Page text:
Advanced radiation techniques, such as radiosurgery, are more effective than conventionally fractionated radiotherapy, but it is difficult to perform high-dose radiation therapy or radiosurgery for numerous lesions scattered throughout the brain. 

Radiosurgery appears to be safe and has prevented local recurrences in my case, with fewer sessions than conventional radiation which caused white matter changes representing chronic ischemic changes. I couldn’t afford a cyberknife and underwent conventional radiation therapy in 2017 after which this happened.

Sometimes tumours treated with radiation, on follow-up MRI imaging scans, appear stable without evidence of growth even mildly shrinking every time. 


Let’s continue with the story now that you have understood the science behind it. If you are smart enough you can yourself deduce by reading the following articles…

  • Hemangioblastomas with leptomeningeal dissemination: case series and review of the literature in journal Acta Neurochirurgica.
  • Supratentorial leptomeningeal hemangioblastoma resection after preoperative embolization Lee, Ching-Yi, Chen, Shiu-JauLanguage: English Journal: Formosan Journal of Surgery. 
  • Journal of Korean Medical Science, article Arch Pathol Lab Med–Vol 132, January 2008- Intradural Extramedullary Leptomeningeal
  • Hemangioblastomatosis and Paraneoplastic Limbic Encephalitis Diagnosed at Autopsy Journal Neuropathology -A report of supratentorial leptomeningeal hemangioblastoma and a literature review

So doesn’t that mean I am a super rare case? I am a minority? I have tried to track anyone with my kind of brain tumours but till, now I have been unsuccessful. 

It was a warm October morning and I was in a merry mood having a good time because of the approaching Durga Pujas. I always try to make most of the time with my mother. The season is very inviting and makes us happy and less anxious. I sat down with a book determined to enjoy it thoroughly but suddenly out of the blue something zapped across my right eye. The jolt of lightening appeared repeatedly. It lasted for a few seconds to a few minutes but it was difficult to keep my right eye open. This continued for the next few days but the pain was gone as abruptly as it appeared. I underwent an MRI scan and it said: “ Thin vascular loop of SCA abutting cranial aspect of the right trigeminal nerve at the root entry zone is noted.”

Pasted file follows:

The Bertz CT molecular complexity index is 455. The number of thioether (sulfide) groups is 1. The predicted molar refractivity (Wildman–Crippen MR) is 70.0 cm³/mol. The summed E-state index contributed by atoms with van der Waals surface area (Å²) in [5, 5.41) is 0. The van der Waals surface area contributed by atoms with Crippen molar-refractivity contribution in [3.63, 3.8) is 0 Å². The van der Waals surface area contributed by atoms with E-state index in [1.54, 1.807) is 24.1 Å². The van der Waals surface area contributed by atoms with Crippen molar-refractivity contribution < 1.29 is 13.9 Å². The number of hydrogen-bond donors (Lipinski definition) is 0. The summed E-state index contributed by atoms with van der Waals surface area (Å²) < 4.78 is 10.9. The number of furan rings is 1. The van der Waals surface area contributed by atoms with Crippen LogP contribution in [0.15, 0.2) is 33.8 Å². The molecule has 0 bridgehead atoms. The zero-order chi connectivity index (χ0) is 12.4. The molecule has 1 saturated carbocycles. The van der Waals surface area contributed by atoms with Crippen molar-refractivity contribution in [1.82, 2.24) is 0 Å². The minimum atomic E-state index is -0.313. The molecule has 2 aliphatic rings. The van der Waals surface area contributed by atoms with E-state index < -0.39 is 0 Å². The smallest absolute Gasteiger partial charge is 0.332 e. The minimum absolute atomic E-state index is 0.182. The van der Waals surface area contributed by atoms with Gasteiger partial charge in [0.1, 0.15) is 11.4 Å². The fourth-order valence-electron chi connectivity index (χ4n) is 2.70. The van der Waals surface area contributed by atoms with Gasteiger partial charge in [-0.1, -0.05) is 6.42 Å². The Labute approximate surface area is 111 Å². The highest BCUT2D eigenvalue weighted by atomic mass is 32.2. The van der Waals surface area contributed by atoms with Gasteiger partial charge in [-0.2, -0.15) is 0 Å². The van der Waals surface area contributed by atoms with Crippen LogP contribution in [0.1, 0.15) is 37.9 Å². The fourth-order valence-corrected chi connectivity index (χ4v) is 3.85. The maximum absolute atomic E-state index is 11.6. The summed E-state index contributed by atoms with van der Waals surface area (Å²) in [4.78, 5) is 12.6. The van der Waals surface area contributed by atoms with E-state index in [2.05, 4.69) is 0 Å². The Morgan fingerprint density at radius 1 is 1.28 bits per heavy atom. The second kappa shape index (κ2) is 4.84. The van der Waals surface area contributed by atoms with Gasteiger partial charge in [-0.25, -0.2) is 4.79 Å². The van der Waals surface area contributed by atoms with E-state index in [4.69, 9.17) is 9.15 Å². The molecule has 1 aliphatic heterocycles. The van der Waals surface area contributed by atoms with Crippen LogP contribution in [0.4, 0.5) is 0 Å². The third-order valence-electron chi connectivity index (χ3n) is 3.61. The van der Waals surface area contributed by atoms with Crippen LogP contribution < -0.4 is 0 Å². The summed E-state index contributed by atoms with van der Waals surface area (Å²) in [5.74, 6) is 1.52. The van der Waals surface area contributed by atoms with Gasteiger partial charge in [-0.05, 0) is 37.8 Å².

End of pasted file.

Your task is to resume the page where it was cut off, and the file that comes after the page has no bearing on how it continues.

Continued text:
In trigeminal neuralgia (TN), the trigeminal nerve’s function is disrupted. It is the most excruciating pain known to man– sometimes called the suicide disease. The compression of the nerve by vascular loops may lead to TN. TN is characterized by a sudden, recurring stabbing, electric current-like pain usually unilateral in nature. Bilateral presentation is rare. It is also known that it has something to do with an artery being near a nerve.

Pharmaceutical science has medications to control the pain.

I was initially put on medicine but it mostly didn’t contain the pain. I had fleeting jabbing pain which would fade away in at the most few hours. Pulses of electricity travelled through my cheeks. Doctors upped and upped my dosage but I was not satisfied.

It is because of VHL that I underwent a liver transplant 12 years ago, I have side-effects like diarrhoea. I went somewhere else for consultation on less invasive procedures like damaging the nerve fibres with a heated electrode known as Radiofrequency Lesioning where an electrode is inserted through the foramen ( hollow or opening inside the skull) or Gamma- knife where beams of cobalt 60 radiation are used to damage the nerve. There it was confirmed by the doctor that the left-hand side pain which is milder than the right-hand side is due to trigeminal neuralgia. Thus I have bilateral trigeminal neuralgia. The trigeminal nerve has three branches: ophthalmic, maxillary, and mandibular. According to the doctor it is rarely seen that bilateral trigeminal neuralgia with pain in all three branches on both sides.